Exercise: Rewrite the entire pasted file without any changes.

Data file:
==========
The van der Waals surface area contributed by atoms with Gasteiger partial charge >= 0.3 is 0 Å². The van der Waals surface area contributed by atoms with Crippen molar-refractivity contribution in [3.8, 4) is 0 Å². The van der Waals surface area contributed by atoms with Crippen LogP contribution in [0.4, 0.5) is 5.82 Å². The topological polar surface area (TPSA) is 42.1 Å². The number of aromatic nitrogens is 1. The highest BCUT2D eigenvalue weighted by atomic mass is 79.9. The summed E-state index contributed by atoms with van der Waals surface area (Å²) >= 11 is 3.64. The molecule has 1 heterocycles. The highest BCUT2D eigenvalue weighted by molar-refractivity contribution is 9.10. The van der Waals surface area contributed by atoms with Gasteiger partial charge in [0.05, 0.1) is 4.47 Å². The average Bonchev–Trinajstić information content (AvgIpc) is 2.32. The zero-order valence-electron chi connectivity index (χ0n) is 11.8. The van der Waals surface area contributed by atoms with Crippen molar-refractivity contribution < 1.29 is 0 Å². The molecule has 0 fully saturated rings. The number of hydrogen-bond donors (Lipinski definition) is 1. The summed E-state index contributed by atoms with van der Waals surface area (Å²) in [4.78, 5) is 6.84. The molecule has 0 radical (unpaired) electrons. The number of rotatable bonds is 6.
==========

The van der Waals surface area contributed by atoms with Gasteiger partial charge >= 0.3 is 0 Å². The van der Waals surface area contributed by atoms with Crippen molar-refractivity contribution in [3.8, 4) is 0 Å². The van der Waals surface area contributed by atoms with Crippen LogP contribution in [0.4, 0.5) is 5.82 Å². The topological polar surface area (TPSA) is 42.1 Å². The number of aromatic nitrogens is 1. The highest BCUT2D eigenvalue weighted by atomic mass is 79.9. The summed E-state index contributed by atoms with van der Waals surface area (Å²) >= 11 is 3.64. The molecule has 1 heterocycles. The highest BCUT2D eigenvalue weighted by molar-refractivity contribution is 9.10. The van der Waals surface area contributed by atoms with Gasteiger partial charge in [0.05, 0.1) is 4.47 Å². The average Bonchev–Trinajstić information content (AvgIpc) is 2.32. The zero-order valence-electron chi connectivity index (χ0n) is 11.8. The van der Waals surface area contributed by atoms with Crippen molar-refractivity contribution < 1.29 is 0 Å². The molecule has 0 fully saturated rings. The number of hydrogen-bond donors (Lipinski definition) is 1. The summed E-state index contributed by atoms with van der Waals surface area (Å²) in [4.78, 5) is 6.84. The molecule has 0 radical (unpaired) electrons. The number of rotatable bonds is 6.